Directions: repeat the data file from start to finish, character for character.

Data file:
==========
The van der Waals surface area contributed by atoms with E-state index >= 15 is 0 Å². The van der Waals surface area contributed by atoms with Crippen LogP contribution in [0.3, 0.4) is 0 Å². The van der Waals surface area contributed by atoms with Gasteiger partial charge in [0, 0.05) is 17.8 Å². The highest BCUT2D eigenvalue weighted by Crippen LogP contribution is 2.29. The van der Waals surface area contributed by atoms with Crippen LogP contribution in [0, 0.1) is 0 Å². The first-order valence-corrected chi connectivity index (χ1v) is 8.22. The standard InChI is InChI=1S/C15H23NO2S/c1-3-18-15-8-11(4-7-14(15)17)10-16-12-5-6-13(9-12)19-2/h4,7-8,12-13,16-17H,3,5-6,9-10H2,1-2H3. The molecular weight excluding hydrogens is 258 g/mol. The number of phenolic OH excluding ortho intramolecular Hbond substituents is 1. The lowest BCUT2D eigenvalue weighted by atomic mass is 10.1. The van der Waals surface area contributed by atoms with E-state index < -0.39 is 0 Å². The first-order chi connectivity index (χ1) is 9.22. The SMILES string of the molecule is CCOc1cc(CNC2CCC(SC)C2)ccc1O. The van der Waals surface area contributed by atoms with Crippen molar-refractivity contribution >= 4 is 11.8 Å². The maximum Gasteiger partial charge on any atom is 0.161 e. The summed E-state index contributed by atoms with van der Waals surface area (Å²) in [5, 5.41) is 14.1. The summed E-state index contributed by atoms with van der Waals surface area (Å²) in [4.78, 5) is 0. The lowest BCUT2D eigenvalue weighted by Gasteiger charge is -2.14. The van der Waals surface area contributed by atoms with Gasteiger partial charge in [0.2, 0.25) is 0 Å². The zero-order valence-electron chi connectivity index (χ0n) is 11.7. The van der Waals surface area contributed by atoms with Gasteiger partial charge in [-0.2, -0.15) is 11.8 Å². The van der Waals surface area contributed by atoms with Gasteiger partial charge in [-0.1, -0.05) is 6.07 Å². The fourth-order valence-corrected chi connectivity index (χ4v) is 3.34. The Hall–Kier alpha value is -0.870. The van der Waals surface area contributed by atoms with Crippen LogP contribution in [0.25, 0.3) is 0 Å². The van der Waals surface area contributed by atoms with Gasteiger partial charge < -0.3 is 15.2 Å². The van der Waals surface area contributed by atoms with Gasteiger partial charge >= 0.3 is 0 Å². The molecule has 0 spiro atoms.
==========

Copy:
The van der Waals surface area contributed by atoms with E-state index >= 15 is 0 Å². The van der Waals surface area contributed by atoms with Crippen LogP contribution in [0.3, 0.4) is 0 Å². The van der Waals surface area contributed by atoms with Gasteiger partial charge in [0, 0.05) is 17.8 Å². The highest BCUT2D eigenvalue weighted by Crippen LogP contribution is 2.29. The van der Waals surface area contributed by atoms with Crippen LogP contribution in [0, 0.1) is 0 Å². The first-order valence-corrected chi connectivity index (χ1v) is 8.22. The standard InChI is InChI=1S/C15H23NO2S/c1-3-18-15-8-11(4-7-14(15)17)10-16-12-5-6-13(9-12)19-2/h4,7-8,12-13,16-17H,3,5-6,9-10H2,1-2H3. The molecular weight excluding hydrogens is 258 g/mol. The number of phenolic OH excluding ortho intramolecular Hbond substituents is 1. The lowest BCUT2D eigenvalue weighted by atomic mass is 10.1. The van der Waals surface area contributed by atoms with E-state index < -0.39 is 0 Å². The first-order chi connectivity index (χ1) is 9.22. The SMILES string of the molecule is CCOc1cc(CNC2CCC(SC)C2)ccc1O. The van der Waals surface area contributed by atoms with Crippen molar-refractivity contribution >= 4 is 11.8 Å². The maximum Gasteiger partial charge on any atom is 0.161 e. The summed E-state index contributed by atoms with van der Waals surface area (Å²) in [5, 5.41) is 14.1. The summed E-state index contributed by atoms with van der Waals surface area (Å²) in [4.78, 5) is 0. The lowest BCUT2D eigenvalue weighted by Gasteiger charge is -2.14. The van der Waals surface area contributed by atoms with Gasteiger partial charge in [0.2, 0.25) is 0 Å². The zero-order valence-electron chi connectivity index (χ0n) is 11.7. The van der Waals surface area contributed by atoms with Gasteiger partial charge in [-0.2, -0.15) is 11.8 Å². The van der Waals surface area contributed by atoms with Gasteiger partial charge in [-0.1, -0.05) is 6.07 Å². The fourth-order valence-corrected chi connectivity index (χ4v) is 3.34. The Hall–Kier alpha value is -0.870. The van der Waals surface area contributed by atoms with Crippen LogP contribution in [0.25, 0.3) is 0 Å². The van der Waals surface area contributed by atoms with Gasteiger partial charge < -0.3 is 15.2 Å². The van der Waals surface area contributed by atoms with Gasteiger partial charge >= 0.3 is 0 Å². The molecule has 0 spiro atoms.